Creating A New InDesign Document
Creating a new InDesign document might seem extremely easy for a lot of people but there are lots of options to consider. So if you’re new to InDesign or you just want to know what all those other weird things like Slug & Gutter mean, you’re in the right place!
Let’s get cracking. Open InDesign and go to File > New > Document… or even better, use the shortcut “Cmd/Ctrl + N“.
Let’s explain what we see here.
Document Preset: In InDesign it’s possible to save your document settings. For instance, if you make a lot of invitations you can fill in everything the way you like it and hit the Save Preset… button, you’ll have to fill in a name and click OK.
Next time you want to design a similar invitation you can go to Document Preset, select your preset and InDesign will load all your settings, so you don’t have to fill it in, over and over again. This really helps to speed up things.
Intent: Here you have 2 options. Print or Web. I think this is quite self explanatory.
Number of Pages: Specify how many pages you want in your document. Don’t worry, you can add them later as well. I usually leave it at 1 and add pages as I go along.
Start Page #: In InDesign, every page has it’s own number. Here you can specify which number the document starts on.
Facing Pages: Facing pages are left and right pages, you’ll want to use this for creating things like magazines or books. Deselect this if you just want a single page design, for example if you want to make a flyer or an invitation.
Master Text Frame: This option will add a text frame to you Master Page. This can be useful when you’re making a book or a magazine, but again, you can add this later, once you’ve created your document.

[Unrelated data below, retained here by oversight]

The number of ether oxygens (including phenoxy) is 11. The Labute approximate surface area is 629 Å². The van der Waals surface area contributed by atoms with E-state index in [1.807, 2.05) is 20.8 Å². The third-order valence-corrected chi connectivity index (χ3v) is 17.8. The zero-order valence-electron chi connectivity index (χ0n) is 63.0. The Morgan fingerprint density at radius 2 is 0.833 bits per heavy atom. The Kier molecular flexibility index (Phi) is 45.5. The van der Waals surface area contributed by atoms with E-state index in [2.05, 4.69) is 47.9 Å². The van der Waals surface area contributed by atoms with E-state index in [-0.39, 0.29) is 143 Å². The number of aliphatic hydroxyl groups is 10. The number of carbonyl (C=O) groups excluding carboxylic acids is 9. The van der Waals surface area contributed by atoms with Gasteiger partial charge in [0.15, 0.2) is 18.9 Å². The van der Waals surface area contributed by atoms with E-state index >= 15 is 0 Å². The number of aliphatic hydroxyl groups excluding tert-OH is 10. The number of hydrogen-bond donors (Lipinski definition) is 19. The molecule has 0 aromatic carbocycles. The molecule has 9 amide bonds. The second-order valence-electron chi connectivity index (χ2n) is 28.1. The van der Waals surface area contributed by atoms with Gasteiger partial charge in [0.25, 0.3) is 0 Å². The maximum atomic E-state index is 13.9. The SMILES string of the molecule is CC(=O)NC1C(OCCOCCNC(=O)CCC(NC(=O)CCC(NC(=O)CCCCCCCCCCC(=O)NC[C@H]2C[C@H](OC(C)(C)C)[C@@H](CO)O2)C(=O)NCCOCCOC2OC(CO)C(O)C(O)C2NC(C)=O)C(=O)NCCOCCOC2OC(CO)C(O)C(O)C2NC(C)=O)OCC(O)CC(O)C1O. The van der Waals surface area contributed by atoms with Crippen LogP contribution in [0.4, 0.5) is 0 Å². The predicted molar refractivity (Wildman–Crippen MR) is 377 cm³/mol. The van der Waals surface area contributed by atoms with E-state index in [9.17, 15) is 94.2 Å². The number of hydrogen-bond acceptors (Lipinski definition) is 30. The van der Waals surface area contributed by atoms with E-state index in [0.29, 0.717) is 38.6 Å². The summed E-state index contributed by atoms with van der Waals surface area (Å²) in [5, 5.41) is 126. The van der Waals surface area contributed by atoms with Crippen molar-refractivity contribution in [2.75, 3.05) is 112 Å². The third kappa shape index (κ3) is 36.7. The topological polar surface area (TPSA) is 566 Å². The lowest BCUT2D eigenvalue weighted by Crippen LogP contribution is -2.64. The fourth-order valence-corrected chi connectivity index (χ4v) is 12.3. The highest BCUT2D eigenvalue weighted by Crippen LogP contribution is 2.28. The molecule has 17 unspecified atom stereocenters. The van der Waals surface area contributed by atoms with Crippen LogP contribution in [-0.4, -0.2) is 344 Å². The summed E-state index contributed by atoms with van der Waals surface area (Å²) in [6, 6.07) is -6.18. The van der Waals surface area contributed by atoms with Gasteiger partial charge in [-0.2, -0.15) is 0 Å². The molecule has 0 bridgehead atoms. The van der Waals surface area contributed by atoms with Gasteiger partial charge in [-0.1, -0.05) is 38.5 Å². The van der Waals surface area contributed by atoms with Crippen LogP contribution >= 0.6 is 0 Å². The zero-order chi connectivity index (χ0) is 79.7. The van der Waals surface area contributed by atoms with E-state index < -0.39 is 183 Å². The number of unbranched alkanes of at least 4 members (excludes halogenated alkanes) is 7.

Now we go on to the essential settings.
Page Size: InDesign comes loaded with a bunch of preset page sizes. Here you can choose what page size you want or you can fill in a custom page size. This is the final size of your document.
Orientation: Here you can specify if you want your document to be in portrait or landscape (standing up, or lying down).
Columns: If you want guidelines for columns you’re going to use, you can specify how many columns you want and what the gutter, or the space between them should be. I don’t really use this option personally, if I use columns, I probably won’t have the same amount of columns throughout your document. If you know beforehand that you will, go ahead and fill in the number of columns you need.
If you do use columns, you can fill in a Gutter width. This is the space between every column.
Margins: A margin is the space that surrounds the content of a page. Standard, the margins are locked, this means they will be the same for all sides of you document (top, right, bottom, left). If you want the margins to differ you can click on the little lock-icon and fill in the required margin separately for every side.
NOTE: the names of the margins will change if you select/deselect the Facing Pages box.
With Facing Pages selected > Top, Bottom, Inside, Outside.
With Facing Pages deselected > Top, Bottom, Left, Right.
Phew, thats it… or is it?
Below the Save Preset… button, there’s another one. More Options.
Bleed: Here you can specify the amount of bleed. Read this article about bleed & safety zone if you’re not really sure what it all means. Bleed Won’t Kill You.
Slug (who invited that name?)… If we leave this to 0, we won’t get any whitespace around our document when we export it to a PDF. So if you want to include information for the printer, like comments or custom color-bars you can use this option. Simply enter a value of your choice, make sure it’s large enough to hold all the information. The slug area will be visible on your page by a thin blue line. Everything you put beyond the blue line won’t be visible if you export your file.
Here’s an example to make everything a little clearer.
If we use the above settings, this is what our page will look like.
Et voila! Now we’re ready to start being creative!